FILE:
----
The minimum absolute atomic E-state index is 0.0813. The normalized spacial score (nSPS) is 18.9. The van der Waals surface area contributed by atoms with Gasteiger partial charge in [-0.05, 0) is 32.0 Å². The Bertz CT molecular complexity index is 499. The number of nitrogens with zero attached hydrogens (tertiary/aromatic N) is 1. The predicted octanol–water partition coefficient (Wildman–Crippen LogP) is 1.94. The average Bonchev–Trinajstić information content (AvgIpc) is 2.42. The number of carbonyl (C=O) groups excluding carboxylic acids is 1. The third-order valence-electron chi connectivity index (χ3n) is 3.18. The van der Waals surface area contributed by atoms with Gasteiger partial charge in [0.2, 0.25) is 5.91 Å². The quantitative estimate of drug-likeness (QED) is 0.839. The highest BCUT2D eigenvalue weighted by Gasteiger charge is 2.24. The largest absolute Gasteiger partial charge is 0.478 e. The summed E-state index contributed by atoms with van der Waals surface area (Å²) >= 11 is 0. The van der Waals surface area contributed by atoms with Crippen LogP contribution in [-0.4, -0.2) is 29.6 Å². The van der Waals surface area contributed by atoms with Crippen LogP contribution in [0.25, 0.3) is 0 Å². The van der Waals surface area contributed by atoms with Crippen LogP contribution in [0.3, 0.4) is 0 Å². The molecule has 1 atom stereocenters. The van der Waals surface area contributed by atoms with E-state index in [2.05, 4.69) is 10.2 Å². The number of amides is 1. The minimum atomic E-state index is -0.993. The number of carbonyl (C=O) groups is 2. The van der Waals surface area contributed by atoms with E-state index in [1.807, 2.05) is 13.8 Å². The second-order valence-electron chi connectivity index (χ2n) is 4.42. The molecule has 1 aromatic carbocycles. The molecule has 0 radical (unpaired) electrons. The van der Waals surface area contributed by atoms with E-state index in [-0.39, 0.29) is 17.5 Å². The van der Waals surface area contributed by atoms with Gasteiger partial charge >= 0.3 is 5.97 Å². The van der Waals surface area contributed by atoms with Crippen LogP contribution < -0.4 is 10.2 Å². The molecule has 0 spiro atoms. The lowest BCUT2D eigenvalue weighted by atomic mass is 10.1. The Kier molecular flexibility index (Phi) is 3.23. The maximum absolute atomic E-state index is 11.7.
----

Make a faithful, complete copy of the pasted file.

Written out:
The minimum absolute atomic E-state index is 0.0813. The normalized spacial score (nSPS) is 18.9. The van der Waals surface area contributed by atoms with Gasteiger partial charge in [-0.05, 0) is 32.0 Å². The Bertz CT molecular complexity index is 499. The number of nitrogens with zero attached hydrogens (tertiary/aromatic N) is 1. The predicted octanol–water partition coefficient (Wildman–Crippen LogP) is 1.94. The average Bonchev–Trinajstić information content (AvgIpc) is 2.42. The number of carbonyl (C=O) groups excluding carboxylic acids is 1. The third-order valence-electron chi connectivity index (χ3n) is 3.18. The van der Waals surface area contributed by atoms with Gasteiger partial charge in [0.2, 0.25) is 5.91 Å². The quantitative estimate of drug-likeness (QED) is 0.839. The highest BCUT2D eigenvalue weighted by Gasteiger charge is 2.24. The largest absolute Gasteiger partial charge is 0.478 e. The summed E-state index contributed by atoms with van der Waals surface area (Å²) >= 11 is 0. The van der Waals surface area contributed by atoms with Crippen LogP contribution in [-0.4, -0.2) is 29.6 Å². The van der Waals surface area contributed by atoms with Crippen LogP contribution in [0.25, 0.3) is 0 Å². The van der Waals surface area contributed by atoms with Crippen LogP contribution in [0.3, 0.4) is 0 Å². The molecule has 1 atom stereocenters. The van der Waals surface area contributed by atoms with E-state index in [2.05, 4.69) is 10.2 Å². The number of amides is 1. The minimum atomic E-state index is -0.993. The number of carbonyl (C=O) groups is 2. The van der Waals surface area contributed by atoms with E-state index in [1.807, 2.05) is 13.8 Å². The second-order valence-electron chi connectivity index (χ2n) is 4.42. The molecule has 1 aromatic carbocycles. The molecule has 0 radical (unpaired) electrons. The van der Waals surface area contributed by atoms with E-state index in [-0.39, 0.29) is 17.5 Å². The van der Waals surface area contributed by atoms with Gasteiger partial charge >= 0.3 is 5.97 Å². The van der Waals surface area contributed by atoms with Crippen LogP contribution < -0.4 is 10.2 Å². The molecule has 0 spiro atoms. The lowest BCUT2D eigenvalue weighted by atomic mass is 10.1. The Kier molecular flexibility index (Phi) is 3.23. The maximum absolute atomic E-state index is 11.7.